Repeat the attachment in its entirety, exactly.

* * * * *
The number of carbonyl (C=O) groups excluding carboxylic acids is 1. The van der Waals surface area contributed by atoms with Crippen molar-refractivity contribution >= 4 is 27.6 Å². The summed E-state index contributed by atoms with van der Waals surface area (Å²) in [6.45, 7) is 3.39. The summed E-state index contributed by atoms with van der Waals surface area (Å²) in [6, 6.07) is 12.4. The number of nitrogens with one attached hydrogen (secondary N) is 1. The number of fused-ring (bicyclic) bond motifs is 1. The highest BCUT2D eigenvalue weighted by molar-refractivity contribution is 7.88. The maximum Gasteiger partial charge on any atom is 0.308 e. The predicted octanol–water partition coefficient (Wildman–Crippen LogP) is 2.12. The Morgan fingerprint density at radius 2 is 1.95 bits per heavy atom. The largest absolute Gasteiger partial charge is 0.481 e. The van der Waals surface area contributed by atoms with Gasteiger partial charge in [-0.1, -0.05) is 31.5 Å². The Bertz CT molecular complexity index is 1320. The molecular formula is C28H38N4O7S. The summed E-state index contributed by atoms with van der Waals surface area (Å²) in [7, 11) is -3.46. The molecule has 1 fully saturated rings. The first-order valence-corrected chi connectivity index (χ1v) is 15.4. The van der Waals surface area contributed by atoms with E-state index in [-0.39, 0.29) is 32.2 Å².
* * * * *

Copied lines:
The number of carbonyl (C=O) groups excluding carboxylic acids is 1. The van der Waals surface area contributed by atoms with Crippen molar-refractivity contribution >= 4 is 27.6 Å². The summed E-state index contributed by atoms with van der Waals surface area (Å²) in [6.45, 7) is 3.39. The summed E-state index contributed by atoms with van der Waals surface area (Å²) in [6, 6.07) is 12.4. The number of nitrogens with one attached hydrogen (secondary N) is 1. The number of fused-ring (bicyclic) bond motifs is 1. The highest BCUT2D eigenvalue weighted by molar-refractivity contribution is 7.88. The maximum Gasteiger partial charge on any atom is 0.308 e. The predicted octanol–water partition coefficient (Wildman–Crippen LogP) is 2.12. The Morgan fingerprint density at radius 2 is 1.95 bits per heavy atom. The largest absolute Gasteiger partial charge is 0.481 e. The van der Waals surface area contributed by atoms with Gasteiger partial charge in [-0.1, -0.05) is 31.5 Å². The Bertz CT molecular complexity index is 1320. The molecular formula is C28H38N4O7S. The summed E-state index contributed by atoms with van der Waals surface area (Å²) in [7, 11) is -3.46. The molecule has 1 fully saturated rings. The first-order valence-corrected chi connectivity index (χ1v) is 15.4. The van der Waals surface area contributed by atoms with E-state index in [-0.39, 0.29) is 32.2 Å².